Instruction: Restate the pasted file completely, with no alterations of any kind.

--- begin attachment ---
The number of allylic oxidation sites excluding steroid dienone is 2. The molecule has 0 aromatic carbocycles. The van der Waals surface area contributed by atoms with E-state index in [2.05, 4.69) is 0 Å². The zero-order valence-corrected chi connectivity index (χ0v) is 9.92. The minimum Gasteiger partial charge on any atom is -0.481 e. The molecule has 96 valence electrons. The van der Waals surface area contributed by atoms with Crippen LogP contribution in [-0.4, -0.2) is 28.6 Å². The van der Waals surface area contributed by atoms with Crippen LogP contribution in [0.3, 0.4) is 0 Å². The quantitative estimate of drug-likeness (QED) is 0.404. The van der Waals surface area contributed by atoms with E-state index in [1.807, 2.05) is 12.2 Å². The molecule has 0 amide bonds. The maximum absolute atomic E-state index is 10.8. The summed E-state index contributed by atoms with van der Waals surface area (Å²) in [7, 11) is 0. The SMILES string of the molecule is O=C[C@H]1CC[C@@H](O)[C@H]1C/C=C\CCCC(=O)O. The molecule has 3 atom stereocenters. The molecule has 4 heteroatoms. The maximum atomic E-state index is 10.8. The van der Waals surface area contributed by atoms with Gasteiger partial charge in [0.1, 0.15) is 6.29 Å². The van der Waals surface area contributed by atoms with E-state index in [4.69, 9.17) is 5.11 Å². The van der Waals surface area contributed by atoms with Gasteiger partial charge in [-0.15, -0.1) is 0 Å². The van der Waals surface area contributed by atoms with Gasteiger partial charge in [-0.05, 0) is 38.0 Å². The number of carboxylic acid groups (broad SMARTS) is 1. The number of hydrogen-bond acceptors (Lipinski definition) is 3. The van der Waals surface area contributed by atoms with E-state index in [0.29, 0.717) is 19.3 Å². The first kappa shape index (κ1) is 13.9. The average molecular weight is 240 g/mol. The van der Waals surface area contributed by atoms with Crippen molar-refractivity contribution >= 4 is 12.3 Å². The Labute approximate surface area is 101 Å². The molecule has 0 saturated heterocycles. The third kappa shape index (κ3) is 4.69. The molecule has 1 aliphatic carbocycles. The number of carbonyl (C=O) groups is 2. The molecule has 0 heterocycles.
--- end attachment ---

The number of allylic oxidation sites excluding steroid dienone is 2. The molecule has 0 aromatic carbocycles. The van der Waals surface area contributed by atoms with E-state index in [2.05, 4.69) is 0 Å². The zero-order valence-corrected chi connectivity index (χ0v) is 9.92. The minimum Gasteiger partial charge on any atom is -0.481 e. The molecule has 96 valence electrons. The van der Waals surface area contributed by atoms with Crippen LogP contribution in [-0.4, -0.2) is 28.6 Å². The van der Waals surface area contributed by atoms with Crippen LogP contribution in [0.3, 0.4) is 0 Å². The quantitative estimate of drug-likeness (QED) is 0.404. The van der Waals surface area contributed by atoms with E-state index in [1.807, 2.05) is 12.2 Å². The molecule has 0 amide bonds. The maximum absolute atomic E-state index is 10.8. The summed E-state index contributed by atoms with van der Waals surface area (Å²) in [7, 11) is 0. The SMILES string of the molecule is O=C[C@H]1CC[C@@H](O)[C@H]1C/C=C\CCCC(=O)O. The molecule has 3 atom stereocenters. The molecule has 4 heteroatoms. The maximum atomic E-state index is 10.8. The van der Waals surface area contributed by atoms with Gasteiger partial charge in [0.1, 0.15) is 6.29 Å². The van der Waals surface area contributed by atoms with E-state index in [4.69, 9.17) is 5.11 Å². The van der Waals surface area contributed by atoms with Gasteiger partial charge in [-0.15, -0.1) is 0 Å². The van der Waals surface area contributed by atoms with Gasteiger partial charge in [-0.05, 0) is 38.0 Å². The number of carboxylic acid groups (broad SMARTS) is 1. The number of hydrogen-bond acceptors (Lipinski definition) is 3. The van der Waals surface area contributed by atoms with E-state index in [0.29, 0.717) is 19.3 Å². The first kappa shape index (κ1) is 13.9. The average molecular weight is 240 g/mol. The van der Waals surface area contributed by atoms with Crippen molar-refractivity contribution >= 4 is 12.3 Å². The Labute approximate surface area is 101 Å². The molecule has 0 saturated heterocycles. The third kappa shape index (κ3) is 4.69. The molecule has 1 aliphatic carbocycles. The number of carbonyl (C=O) groups is 2. The molecule has 0 heterocycles.